Someday, maybe one year from now -- or five, or ten -- I will look back on this day as monumental and huge. After all, I have wanted to own my own horse my entire life. And now I have one. Now I have my own horse! Sorry, but I don't actually believe that last sentence. I could repeat it fifty times and it would not seem any more real.
This opportunity first presented itself early in the fall, when I got to ride Cookie after helping her owner make a sale video to send to a potential buyer. (She rode her through all her gaits to show off her movement to a woman potentially coming in from Idaho). I liked her so much that the owner invited me to use her in lessons. In those first lessons, my instructor commented how pretty we were as a pair, and we began to talk -- jokingly -- of my buying her. After awhile, most people at the barn -- including the owner -- took to calling Cookie "my horse."
Knowing my precarious financial situation -- my once full-time job had just been reduced to half, and I was still scrambling to find other work -- the owner let me use her for free, figuring it was one less horse she had to worry about riding. I secretly began to wonder if buying her was a possibility, but her price -- which had just been reduced to $5000 -- was way too steep. I lived in fear of the day someone else expressed interest in purchasing her from under me.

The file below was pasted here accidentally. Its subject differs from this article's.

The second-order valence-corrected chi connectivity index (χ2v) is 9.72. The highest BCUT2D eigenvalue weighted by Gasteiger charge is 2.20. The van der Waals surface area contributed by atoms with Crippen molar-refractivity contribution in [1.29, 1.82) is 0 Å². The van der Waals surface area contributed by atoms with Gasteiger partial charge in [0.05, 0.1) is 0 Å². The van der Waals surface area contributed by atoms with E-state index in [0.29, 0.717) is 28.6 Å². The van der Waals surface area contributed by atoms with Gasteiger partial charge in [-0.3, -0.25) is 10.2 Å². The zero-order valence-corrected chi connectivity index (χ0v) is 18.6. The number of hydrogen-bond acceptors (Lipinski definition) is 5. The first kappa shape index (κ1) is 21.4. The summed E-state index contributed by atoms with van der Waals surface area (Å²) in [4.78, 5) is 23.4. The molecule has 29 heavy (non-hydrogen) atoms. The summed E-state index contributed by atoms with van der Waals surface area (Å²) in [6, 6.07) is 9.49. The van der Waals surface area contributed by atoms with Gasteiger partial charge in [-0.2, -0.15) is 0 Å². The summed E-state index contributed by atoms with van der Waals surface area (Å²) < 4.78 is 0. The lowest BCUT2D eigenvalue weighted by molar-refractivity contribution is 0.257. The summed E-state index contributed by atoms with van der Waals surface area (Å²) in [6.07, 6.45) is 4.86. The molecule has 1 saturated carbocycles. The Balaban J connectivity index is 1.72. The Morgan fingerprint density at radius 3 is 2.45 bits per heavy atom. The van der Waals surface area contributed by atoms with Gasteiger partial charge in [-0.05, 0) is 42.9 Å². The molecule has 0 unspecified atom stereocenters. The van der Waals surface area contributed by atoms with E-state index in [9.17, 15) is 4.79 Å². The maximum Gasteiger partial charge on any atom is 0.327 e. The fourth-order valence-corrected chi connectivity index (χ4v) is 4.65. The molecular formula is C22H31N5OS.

Because of the dire economic climate, I had been lucky all autumn not to have any other interested riders. But four days ago, on Saturday, my luck ran out. A woman from Seattle had asked for more information and wanted to come down and take a look.
The owner and I sat down in her kitchen and she made her proposal: a sharply reduced price, and the offer to continue to work for free in exchange for free board. Plus the opportunity to pay only 10% down and make payments -- interest free -- for as long as it takes to pay off. Although I agonized about it all weekend, my mind was already made up in that kitchen. And now I have a horse.
My horse. MY horse!
(That last one strikes me as the horse equivalent of the drunken celebrity paparazzi photo. As if Cookie would like to shove a hand in the camera lens, or maybe give the photographer the finger.)